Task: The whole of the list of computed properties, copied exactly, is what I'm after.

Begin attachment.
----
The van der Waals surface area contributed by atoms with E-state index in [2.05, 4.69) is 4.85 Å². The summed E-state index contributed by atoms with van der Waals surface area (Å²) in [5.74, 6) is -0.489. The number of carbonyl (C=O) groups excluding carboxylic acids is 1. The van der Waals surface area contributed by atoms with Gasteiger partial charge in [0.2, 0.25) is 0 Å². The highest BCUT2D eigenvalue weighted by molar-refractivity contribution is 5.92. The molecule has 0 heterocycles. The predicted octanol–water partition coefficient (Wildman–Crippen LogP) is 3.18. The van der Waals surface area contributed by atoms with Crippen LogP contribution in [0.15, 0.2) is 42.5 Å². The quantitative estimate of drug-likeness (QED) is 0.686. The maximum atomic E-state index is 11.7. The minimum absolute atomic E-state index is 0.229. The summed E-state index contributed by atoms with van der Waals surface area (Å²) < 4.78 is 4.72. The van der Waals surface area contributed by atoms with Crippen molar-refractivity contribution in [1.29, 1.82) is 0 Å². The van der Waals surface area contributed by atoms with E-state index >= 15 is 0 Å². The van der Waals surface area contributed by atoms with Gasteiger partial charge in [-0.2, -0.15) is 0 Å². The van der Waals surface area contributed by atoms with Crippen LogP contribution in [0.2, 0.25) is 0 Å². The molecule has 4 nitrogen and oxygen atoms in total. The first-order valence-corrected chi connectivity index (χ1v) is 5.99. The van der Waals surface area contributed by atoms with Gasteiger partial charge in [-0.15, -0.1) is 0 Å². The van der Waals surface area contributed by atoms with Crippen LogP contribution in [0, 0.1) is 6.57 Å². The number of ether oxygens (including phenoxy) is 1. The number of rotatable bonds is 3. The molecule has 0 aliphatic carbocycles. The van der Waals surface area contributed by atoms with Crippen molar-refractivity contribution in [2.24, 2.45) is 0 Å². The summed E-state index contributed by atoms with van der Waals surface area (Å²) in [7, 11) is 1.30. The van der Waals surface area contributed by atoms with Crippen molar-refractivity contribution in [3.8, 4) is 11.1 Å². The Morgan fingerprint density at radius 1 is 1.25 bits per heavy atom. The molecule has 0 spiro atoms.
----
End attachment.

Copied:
The van der Waals surface area contributed by atoms with E-state index in [2.05, 4.69) is 4.85 Å². The summed E-state index contributed by atoms with van der Waals surface area (Å²) in [5.74, 6) is -0.489. The number of carbonyl (C=O) groups excluding carboxylic acids is 1. The van der Waals surface area contributed by atoms with Gasteiger partial charge in [0.2, 0.25) is 0 Å². The highest BCUT2D eigenvalue weighted by molar-refractivity contribution is 5.92. The molecule has 0 heterocycles. The predicted octanol–water partition coefficient (Wildman–Crippen LogP) is 3.18. The van der Waals surface area contributed by atoms with Crippen LogP contribution in [0.15, 0.2) is 42.5 Å². The quantitative estimate of drug-likeness (QED) is 0.686. The maximum atomic E-state index is 11.7. The minimum absolute atomic E-state index is 0.229. The summed E-state index contributed by atoms with van der Waals surface area (Å²) < 4.78 is 4.72. The van der Waals surface area contributed by atoms with Crippen molar-refractivity contribution in [1.29, 1.82) is 0 Å². The van der Waals surface area contributed by atoms with E-state index >= 15 is 0 Å². The van der Waals surface area contributed by atoms with Gasteiger partial charge in [-0.2, -0.15) is 0 Å². The van der Waals surface area contributed by atoms with Crippen LogP contribution in [0.2, 0.25) is 0 Å². The molecule has 4 nitrogen and oxygen atoms in total. The first-order valence-corrected chi connectivity index (χ1v) is 5.99. The van der Waals surface area contributed by atoms with Gasteiger partial charge in [-0.15, -0.1) is 0 Å². The van der Waals surface area contributed by atoms with Crippen LogP contribution in [0, 0.1) is 6.57 Å². The number of ether oxygens (including phenoxy) is 1. The number of rotatable bonds is 3. The molecule has 0 aliphatic carbocycles. The van der Waals surface area contributed by atoms with Crippen molar-refractivity contribution in [2.24, 2.45) is 0 Å². The summed E-state index contributed by atoms with van der Waals surface area (Å²) in [7, 11) is 1.30. The van der Waals surface area contributed by atoms with Crippen molar-refractivity contribution in [3.8, 4) is 11.1 Å². The Morgan fingerprint density at radius 1 is 1.25 bits per heavy atom. The molecule has 0 spiro atoms.